NEW YORK — Assemblymember Monica Wallace introduced legislation that would put a moratorium on biometric identification technology in schools, including facial recognition.
Wallace's bill directs the commissioner of education to conduct a study on the technology and, meanwhile, prohibit the use of it in schools.
The legislation just recently moved through the education committee.
"This is new and untested technology. Before we start using our kids and guinea pigs, let's make sure that we look at what this technology does. How is going to be used? Who is going to have access to it? How can we ensure that if we do decide to use it, we are going to be able to keep our student data safe," Wallace said.
Wallace said Lockport may be the only district in the state to have the equipment already installed, but that's not what drove her to put the legislation forward.
She told 2 On Your Side several districts around the state, even some others in Western New York, are also looking into facial recognition security systems.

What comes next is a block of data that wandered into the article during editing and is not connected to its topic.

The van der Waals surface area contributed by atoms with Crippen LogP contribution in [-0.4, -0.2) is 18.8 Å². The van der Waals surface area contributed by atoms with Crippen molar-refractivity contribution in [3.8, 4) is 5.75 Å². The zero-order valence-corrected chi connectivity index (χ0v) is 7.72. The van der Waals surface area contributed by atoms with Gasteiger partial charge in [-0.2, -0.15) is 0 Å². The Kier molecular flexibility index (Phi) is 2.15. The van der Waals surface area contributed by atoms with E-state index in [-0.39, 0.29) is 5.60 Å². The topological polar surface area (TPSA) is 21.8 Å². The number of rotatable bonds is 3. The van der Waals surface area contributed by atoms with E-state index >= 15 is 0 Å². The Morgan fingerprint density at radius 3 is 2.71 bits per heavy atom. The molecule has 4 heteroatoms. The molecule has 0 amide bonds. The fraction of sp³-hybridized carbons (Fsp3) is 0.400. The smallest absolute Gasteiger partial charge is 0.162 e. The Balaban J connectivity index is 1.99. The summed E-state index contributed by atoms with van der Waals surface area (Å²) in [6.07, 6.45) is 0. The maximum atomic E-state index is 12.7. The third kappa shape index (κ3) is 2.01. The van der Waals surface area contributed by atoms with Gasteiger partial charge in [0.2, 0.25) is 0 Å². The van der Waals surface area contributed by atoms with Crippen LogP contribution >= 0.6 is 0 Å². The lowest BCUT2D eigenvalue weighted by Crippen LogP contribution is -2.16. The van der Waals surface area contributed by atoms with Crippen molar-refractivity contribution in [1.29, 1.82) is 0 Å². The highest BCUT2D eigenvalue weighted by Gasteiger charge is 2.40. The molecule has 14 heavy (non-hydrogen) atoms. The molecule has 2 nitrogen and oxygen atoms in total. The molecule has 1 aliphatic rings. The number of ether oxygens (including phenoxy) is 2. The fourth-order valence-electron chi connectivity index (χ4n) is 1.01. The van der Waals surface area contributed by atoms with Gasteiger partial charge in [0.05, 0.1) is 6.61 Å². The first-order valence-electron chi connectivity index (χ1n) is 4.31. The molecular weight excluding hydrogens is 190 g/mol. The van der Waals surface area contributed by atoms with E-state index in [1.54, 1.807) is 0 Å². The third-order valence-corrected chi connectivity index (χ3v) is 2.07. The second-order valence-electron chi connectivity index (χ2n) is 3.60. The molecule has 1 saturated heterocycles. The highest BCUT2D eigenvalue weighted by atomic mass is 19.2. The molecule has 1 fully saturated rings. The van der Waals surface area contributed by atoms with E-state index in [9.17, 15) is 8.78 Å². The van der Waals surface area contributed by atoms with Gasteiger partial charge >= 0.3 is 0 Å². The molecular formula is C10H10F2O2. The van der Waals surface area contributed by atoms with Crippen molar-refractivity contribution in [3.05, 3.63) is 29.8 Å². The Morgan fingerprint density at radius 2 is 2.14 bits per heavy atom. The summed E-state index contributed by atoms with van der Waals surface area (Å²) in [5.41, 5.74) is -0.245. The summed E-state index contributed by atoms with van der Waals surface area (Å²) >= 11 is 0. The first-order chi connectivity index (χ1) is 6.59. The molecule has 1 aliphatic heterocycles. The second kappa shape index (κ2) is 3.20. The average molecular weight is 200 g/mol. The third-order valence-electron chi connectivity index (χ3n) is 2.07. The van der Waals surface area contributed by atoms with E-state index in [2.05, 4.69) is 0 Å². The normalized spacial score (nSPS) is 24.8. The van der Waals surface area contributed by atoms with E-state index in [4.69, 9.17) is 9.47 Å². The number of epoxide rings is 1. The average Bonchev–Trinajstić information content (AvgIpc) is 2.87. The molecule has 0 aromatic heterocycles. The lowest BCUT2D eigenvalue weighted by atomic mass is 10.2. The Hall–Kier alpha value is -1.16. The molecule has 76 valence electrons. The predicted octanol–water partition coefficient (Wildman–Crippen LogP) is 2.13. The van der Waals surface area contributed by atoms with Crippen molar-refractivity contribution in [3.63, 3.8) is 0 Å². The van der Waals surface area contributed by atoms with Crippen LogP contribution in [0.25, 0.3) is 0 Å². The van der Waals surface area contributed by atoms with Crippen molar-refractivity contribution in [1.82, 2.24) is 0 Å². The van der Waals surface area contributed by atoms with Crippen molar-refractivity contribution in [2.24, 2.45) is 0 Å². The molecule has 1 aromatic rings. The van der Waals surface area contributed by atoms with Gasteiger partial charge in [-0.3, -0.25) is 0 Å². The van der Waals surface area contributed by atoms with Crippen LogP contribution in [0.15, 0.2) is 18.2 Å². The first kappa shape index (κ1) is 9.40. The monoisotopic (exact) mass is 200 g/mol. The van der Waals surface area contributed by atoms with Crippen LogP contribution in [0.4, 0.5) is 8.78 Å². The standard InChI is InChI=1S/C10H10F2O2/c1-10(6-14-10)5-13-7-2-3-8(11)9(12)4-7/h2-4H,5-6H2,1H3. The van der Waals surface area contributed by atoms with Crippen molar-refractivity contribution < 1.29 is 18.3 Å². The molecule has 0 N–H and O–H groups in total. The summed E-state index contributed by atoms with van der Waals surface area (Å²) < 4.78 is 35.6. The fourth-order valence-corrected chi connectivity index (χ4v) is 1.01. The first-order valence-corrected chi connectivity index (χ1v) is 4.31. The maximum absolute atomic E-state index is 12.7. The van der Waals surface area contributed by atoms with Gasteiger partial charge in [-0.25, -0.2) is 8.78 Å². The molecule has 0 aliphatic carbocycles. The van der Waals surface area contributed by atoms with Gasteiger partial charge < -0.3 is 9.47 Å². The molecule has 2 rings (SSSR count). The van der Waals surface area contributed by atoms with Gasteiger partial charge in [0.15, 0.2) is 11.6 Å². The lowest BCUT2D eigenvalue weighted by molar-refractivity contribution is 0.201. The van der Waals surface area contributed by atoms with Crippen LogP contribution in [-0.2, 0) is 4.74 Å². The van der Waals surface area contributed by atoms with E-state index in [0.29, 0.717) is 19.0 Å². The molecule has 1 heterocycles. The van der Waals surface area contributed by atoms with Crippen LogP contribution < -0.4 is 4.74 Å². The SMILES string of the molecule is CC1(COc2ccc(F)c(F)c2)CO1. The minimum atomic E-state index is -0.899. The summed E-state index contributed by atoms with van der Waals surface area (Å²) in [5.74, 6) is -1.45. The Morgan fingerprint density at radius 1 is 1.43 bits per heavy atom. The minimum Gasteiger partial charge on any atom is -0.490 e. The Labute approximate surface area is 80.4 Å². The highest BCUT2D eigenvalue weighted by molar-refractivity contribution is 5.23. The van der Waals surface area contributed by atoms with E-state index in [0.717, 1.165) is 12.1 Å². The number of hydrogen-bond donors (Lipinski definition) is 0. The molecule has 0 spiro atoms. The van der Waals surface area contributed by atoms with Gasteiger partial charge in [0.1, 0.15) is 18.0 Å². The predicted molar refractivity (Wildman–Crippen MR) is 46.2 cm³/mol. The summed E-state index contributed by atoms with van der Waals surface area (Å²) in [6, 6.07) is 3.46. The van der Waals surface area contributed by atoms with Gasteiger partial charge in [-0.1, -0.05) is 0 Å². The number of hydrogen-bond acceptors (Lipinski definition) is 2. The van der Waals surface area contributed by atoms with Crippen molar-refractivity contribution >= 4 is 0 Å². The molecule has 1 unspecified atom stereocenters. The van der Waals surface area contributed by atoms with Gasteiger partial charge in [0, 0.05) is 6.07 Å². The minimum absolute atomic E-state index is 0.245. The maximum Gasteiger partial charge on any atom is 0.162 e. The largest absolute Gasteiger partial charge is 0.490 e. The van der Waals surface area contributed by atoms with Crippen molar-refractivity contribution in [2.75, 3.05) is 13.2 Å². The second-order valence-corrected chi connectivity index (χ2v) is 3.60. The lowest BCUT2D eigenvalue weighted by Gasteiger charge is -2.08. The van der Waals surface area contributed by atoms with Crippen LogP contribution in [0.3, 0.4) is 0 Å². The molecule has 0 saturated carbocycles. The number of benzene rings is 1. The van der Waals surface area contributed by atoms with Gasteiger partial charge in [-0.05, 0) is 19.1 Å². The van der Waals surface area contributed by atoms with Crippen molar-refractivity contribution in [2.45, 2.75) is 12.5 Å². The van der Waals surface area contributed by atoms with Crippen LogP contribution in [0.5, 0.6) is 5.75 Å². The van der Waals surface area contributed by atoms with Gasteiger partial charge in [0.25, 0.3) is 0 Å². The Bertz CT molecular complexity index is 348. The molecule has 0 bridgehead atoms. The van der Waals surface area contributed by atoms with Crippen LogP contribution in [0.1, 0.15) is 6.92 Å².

"You can't change the way your face looks without plastic surgery," Wallace said. "We've heard about breaches of data all over the place. If we're gonna make sure that this information is safe, we need to have protocols in place."
This kind of technology isn't new. It's used by law enforcement agencies, in many airports and in some cases even on social media.
Wallace said she sees both sides, but she wants to know more.
"We're talking collectively about millions and millions of taxpayer dollars. We want to make sure that when we are investing in school security measures, they're effective measures," Wallace said.
In Lockport's case, school officials previously told us the idea is to recognize people and things that don't belong in the school, such as weapons and even sex offenders.
Wallace said her bill was referred to the Ways and Means Committee with bipartisan support.
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